Buck. Whimsically enough. But come, pour Buck. Retirez, Bearnois. But here's a bijou, pusser le tems, let us, Old Diogenes, enter into a here's a jewel, indeed! Venez ici, mon cher La | little debate. Mi lor, and you, Macruthen, deLoire. Comment trouvez vous ce Paris ici ? termine the dispute between that source of de La Loire. Très bien.
lights, ce paradis de plaisir, and this cave of care, Buck. Very well. Civil creature ! This, Mon- this seat of scurvy and spleen. sieur Crab, is my cook La Loire; and for hors Mac. Let us heed thein weel, my lord. Maid'autres, entre rotis, ragouts, entremets, and ster Crab has met with his inatch. the disposition of a dessert, Paris never saw his Buck. And first, for the great pleasure of life, parallel.
the pleasure of the table : Ah, quelle difference ! Crab. His wages, I suppose, are proportioned The ease, the wit, the wine, ihe badinage, the to his merit!
persiflage, the double entendre, the chansons à Buck. A bagatelle, a trifle. Abroad but a bare boire. O what delicious moments have I passed two hundred. Upon his chcerful compliance chez madame la 'Duchesse de Barbouliac! in coming hither into exile with me, I havc in- Crab. Your mistress, I suppose? deed doubled his stipend.
Buck. Who, I? Fi done! How is it possible Crab. You could do no less.
for a woman to have a penchant for me? Hey, Buck. And now, sir, to complete my equipage, Mac! regardez monsieur La Jonquil, my first valet de Mac. Sir Charles is too much a man of honour chambre, excellent in every thing; but, pour l'ac- to blab. But, to say truth, the whole city of cominodage, for decorating the head, inimitable. Paris thought as much. In one word, La Jonquil sball, for fifty to five, Crab. A precious fellow this! knot, twist, tie, frieze,cut, curl, or comb, with any Buck. Taisez vous, Mac. But we lose the garçon perruquier, from the Land's-end to the point in view. Now, Monsieur Crab, let me con. Orkneys.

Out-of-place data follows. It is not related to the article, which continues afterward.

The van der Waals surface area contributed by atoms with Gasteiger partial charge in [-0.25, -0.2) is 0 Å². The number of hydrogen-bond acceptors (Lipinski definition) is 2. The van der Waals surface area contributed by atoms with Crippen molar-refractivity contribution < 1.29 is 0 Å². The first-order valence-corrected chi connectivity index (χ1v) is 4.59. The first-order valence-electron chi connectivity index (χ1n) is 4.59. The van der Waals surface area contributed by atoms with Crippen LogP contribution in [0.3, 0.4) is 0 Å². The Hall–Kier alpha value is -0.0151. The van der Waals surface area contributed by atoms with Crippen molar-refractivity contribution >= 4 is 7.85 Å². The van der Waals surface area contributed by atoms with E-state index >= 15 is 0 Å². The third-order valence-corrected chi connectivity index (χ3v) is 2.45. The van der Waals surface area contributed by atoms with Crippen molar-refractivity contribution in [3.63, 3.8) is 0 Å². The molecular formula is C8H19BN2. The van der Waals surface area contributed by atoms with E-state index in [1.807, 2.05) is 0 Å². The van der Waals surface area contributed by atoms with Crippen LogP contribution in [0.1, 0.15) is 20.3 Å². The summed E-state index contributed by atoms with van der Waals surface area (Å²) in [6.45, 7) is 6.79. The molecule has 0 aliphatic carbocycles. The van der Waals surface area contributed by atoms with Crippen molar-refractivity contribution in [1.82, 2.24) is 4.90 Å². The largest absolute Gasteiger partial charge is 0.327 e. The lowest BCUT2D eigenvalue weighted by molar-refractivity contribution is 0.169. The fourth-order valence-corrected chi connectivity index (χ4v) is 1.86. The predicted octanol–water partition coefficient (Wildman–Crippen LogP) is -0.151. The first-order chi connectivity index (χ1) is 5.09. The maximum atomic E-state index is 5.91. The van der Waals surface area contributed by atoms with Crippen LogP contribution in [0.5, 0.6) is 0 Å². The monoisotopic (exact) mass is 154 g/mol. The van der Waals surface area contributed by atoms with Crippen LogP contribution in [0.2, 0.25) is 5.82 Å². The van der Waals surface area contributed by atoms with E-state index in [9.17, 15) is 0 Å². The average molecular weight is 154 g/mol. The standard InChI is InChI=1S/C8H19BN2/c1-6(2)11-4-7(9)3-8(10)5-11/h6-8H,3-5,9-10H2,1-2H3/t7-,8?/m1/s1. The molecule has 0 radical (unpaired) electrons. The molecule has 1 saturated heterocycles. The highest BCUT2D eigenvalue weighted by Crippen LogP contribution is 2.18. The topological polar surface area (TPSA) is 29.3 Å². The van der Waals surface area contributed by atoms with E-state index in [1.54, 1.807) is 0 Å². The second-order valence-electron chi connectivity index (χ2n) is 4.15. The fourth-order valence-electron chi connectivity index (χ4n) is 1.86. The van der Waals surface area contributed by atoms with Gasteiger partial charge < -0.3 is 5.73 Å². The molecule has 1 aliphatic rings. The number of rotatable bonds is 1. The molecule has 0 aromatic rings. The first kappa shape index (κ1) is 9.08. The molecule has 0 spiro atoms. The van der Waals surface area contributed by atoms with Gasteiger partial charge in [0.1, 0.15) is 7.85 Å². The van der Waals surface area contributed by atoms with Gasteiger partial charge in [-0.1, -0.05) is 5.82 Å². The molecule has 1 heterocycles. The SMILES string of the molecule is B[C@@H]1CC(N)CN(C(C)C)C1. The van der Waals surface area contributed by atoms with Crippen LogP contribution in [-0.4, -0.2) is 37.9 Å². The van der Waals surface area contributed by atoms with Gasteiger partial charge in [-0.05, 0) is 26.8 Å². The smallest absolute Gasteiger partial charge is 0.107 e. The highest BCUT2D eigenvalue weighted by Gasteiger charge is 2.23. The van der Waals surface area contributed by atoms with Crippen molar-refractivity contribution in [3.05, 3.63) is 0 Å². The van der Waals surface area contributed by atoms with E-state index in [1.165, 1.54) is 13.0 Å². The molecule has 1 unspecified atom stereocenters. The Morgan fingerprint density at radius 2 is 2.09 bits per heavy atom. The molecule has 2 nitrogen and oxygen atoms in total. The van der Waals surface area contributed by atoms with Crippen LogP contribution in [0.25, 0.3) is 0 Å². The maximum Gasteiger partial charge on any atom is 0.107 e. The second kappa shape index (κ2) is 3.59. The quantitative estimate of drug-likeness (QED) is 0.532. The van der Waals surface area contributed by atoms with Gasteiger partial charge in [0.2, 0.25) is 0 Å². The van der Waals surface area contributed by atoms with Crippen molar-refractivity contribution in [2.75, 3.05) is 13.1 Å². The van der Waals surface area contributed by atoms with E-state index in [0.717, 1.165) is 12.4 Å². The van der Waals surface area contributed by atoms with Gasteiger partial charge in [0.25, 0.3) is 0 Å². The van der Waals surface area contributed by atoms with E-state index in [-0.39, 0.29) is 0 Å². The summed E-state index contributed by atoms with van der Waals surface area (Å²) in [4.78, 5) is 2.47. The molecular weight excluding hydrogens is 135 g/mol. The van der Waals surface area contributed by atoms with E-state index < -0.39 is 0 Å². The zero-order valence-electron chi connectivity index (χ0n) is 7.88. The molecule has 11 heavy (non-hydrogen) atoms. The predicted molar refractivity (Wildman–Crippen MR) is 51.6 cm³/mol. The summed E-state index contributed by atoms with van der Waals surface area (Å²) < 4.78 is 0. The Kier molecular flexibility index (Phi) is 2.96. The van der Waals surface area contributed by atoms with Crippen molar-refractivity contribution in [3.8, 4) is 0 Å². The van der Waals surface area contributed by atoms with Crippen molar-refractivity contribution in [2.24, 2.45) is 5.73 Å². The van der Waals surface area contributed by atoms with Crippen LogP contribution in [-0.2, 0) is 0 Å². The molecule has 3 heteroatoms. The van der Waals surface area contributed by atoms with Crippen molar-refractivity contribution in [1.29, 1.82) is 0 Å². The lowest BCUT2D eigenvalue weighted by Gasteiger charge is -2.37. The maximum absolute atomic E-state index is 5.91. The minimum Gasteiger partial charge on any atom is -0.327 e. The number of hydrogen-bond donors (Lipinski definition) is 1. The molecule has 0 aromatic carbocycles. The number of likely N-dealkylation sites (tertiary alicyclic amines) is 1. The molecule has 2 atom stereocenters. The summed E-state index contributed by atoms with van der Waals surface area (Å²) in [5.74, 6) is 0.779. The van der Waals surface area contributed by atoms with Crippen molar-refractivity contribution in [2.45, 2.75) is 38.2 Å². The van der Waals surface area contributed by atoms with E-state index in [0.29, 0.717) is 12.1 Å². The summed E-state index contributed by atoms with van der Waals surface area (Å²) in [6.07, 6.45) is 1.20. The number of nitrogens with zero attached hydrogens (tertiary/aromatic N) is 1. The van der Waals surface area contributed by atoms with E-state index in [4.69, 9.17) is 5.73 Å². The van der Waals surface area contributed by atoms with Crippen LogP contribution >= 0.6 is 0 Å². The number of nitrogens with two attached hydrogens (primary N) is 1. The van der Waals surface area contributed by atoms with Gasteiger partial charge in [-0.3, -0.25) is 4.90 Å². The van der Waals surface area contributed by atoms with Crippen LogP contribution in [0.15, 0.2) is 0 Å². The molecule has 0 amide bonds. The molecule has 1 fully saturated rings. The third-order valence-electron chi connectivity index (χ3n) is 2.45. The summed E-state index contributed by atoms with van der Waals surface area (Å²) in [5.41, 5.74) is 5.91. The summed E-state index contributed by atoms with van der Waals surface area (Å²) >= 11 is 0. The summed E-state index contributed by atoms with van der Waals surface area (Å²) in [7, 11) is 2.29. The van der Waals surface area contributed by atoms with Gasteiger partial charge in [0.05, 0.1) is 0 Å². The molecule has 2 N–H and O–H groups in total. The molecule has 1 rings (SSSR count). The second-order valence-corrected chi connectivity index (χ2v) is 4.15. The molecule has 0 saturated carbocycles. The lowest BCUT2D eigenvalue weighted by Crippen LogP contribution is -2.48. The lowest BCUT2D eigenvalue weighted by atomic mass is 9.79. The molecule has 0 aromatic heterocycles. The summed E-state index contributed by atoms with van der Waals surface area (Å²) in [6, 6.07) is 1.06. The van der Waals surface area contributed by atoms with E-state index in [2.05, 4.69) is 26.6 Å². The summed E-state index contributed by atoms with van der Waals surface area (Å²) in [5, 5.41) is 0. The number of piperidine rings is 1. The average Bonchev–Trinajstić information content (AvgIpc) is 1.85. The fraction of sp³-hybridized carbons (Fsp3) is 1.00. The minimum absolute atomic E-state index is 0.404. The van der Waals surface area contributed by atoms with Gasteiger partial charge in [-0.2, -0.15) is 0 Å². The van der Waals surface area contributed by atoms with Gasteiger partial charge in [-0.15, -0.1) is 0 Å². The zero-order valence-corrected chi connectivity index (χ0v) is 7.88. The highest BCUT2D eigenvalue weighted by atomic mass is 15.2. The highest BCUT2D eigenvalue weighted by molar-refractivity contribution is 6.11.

duct you to what you call an entertainment. Crab. Why, what an infinite fund of public And first: the melancholy mistress is fixed in her spirit must you have, to drain your purse, morti- chair, where, by the by, she is condemned to do fy your inclination, and expose your person, for more drudgery than a dray-horse. Next prothe mere improvement of your countrymen ! ceeds the master to marshal the guests; in which
Buck. Oh, I am a very Roman for that. But as much caution is necessary as at a coronation ; at present I had another reason for returning! with, 'My lady, sit here,' and, 'Sir Thomas, sit Crab. Ay, what can that be?
I there;' till the length of the ceremony, with the